Intended for healthcare professionals


Managing depression in primary care

BMJ 2001; 322 doi: (Published 31 March 2001) Cite this as: BMJ 2001;322:746

The type of treatment matters less than ensuring it is done properly and followed up

  1. Edward H Wagner, director, McColl Institute for Healthcare Innovation,
  2. Gregory E Simon, investigator
  1. Center for Health Studies, Group Health Cooperative, 1730 Minor Avenue, Suite 1300, Seattle, WA 98101, USA

    Primary care p 772

    Several recent studies have evaluated alternative approaches to managing depression in primary care. The range of disease and the treatments examined have varied widely, no doubt contributing to the variation in results. Nevertheless, randomised trials leave little doubt that antidepressant drugs are efficacious in major depression, 1 2 and recent evidence suggests efficacy in dysthymia and subsyndromal depression as well.3 But what role does counselling play in the primary care management of patients with various forms of depression? Recent trials in primary care have produced conflicting results and conclusions.

    The paper in this issue by Chilvers et al (p 772)4 and an earlier report from the same study5 address three important questions about treating major depression in primary care. Is there a difference in the effectiveness of drugs versus counselling? Is the non-standardised counselling provided by most mental health providers effective? Does matching treatment with patient preferences increase effectiveness? In Chilvers et al's study only the first question is addressed using a randomised design. Unfortunately, small sample sizes and difficulties in follow up urge caution in interpreting the results. Regarding the second and third questions, we must settle for non-experimental comparisons within this sample and with previous reports.

    Chilvers et al conclude that generic counselling appears to be as effective as antidepressant drugs for major depression, though patients given drugs may recover more quickly. There may be differences in longer term effects as well. Tables 3 and 4 in the paper show that patients randomised to drugs were 16% more likely to have a “good” global outcome, 10% more likely to ever remit, and 30% less likely to be depressed by research diagnostic criteria. These differences in 12 month outcomes, none of which reached statistical significance, raise a conundrum. Are the differences between drugs and counselling in the randomised group large enough to have implications for practice?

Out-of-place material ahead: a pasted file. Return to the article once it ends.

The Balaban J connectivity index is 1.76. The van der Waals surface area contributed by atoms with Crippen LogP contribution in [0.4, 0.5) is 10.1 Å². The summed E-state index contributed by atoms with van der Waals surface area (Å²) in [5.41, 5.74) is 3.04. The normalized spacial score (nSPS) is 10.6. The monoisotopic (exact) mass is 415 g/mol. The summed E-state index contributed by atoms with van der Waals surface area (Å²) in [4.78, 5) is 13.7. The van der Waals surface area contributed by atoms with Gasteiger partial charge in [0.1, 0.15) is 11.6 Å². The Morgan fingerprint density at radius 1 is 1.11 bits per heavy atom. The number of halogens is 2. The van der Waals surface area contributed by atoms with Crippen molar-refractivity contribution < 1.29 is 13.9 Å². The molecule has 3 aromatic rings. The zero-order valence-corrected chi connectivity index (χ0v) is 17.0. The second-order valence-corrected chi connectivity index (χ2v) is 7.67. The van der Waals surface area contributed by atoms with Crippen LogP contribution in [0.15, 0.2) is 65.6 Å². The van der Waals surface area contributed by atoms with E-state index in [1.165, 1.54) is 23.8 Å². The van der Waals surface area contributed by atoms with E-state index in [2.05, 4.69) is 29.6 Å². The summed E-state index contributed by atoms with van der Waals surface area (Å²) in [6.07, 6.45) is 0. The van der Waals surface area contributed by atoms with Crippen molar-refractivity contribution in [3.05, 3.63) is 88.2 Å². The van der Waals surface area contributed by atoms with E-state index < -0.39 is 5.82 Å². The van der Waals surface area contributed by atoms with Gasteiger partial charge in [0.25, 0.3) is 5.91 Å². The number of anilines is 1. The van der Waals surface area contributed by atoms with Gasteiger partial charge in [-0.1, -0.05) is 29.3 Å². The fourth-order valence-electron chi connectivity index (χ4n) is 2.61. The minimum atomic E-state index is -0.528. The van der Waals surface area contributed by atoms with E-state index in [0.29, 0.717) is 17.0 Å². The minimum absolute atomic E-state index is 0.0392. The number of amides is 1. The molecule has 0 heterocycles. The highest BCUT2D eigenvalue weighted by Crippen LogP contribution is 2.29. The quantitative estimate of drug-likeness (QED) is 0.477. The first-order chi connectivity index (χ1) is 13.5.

Randomised controlled trials on both sides of the Atlantic now provide evidence that different approaches to counselling—cognitive-behavioural,6 interpersonal,1 and problem solving2— have equivalent efficacy to drugs in treating major depression. But in these studies the “talking therapy” is applied by protocol using specially trained counsellors who are often monitored for adherence to the protocol. Chilvers et al's study placed few constraints on either the drug treatment or the type of counselling other than that the counselling should be provided by an experienced mental health professional in six sessions. In effect therefore they compared non-standardised antidepressant use with non-standardised counselling by experienced mental health professionals in general practice. Because statistical tests showed no significant differences in effectiveness the authors conclude that generic counselling is effective. Recent comparisons of more rigorously applied non-directive and cognitive-behavioural counselling with usual general practitioner care among a broader range of depressed patients found both specific therapies to be better than usual care at four months but not at 12.7 This may suggest advantages for more specific, standardised counselling over more generic approaches. Only direct comparisons of generic counselling with more standardised, specific approaches will resolve this question.

    As to the implications for practice, the results in the patient preference group may be relevant. Over two thirds of the patients refused randomisation because they preferred a particular form of treatment, and nearly two thirds of them preferred counselling. Both the high proportion of people with a preference and the high proportion of them preferring counselling are consistent with other recent findings. 7 8 Within the patient preference group there were no differences in outcomes between the groups treated with counselling or drugs. Thus, regardless of one's interpretation of the randomised results, patient selected counselling or drugs appear to be equally effective if the counselling is provided by an experienced therapist.

    It remains possible that patients without preferences will have better long term outcomes with drugs under real world circumstances where follow up may be sporadic. The major differences between usual care and protocol driven care for depression are the assurance of adequate intensity of treatment, whether counselling or drugs, and the consistency of follow up. 9 10 The low rates of assessment at 12 months in this study illustrate the difficulties with follow up in everyday practice. When care is organised to assure intensity and continuity of treatment, then the totality of evidence strongly indicates no difference between specific counselling or drugs. Giving patients with major depression their choice of treatment and then assuring adequate intensity of treatment and follow up represent high quality care.


    GES has received research funds from Pfizer and Eli Lilly, EHW from Parke-Davies.


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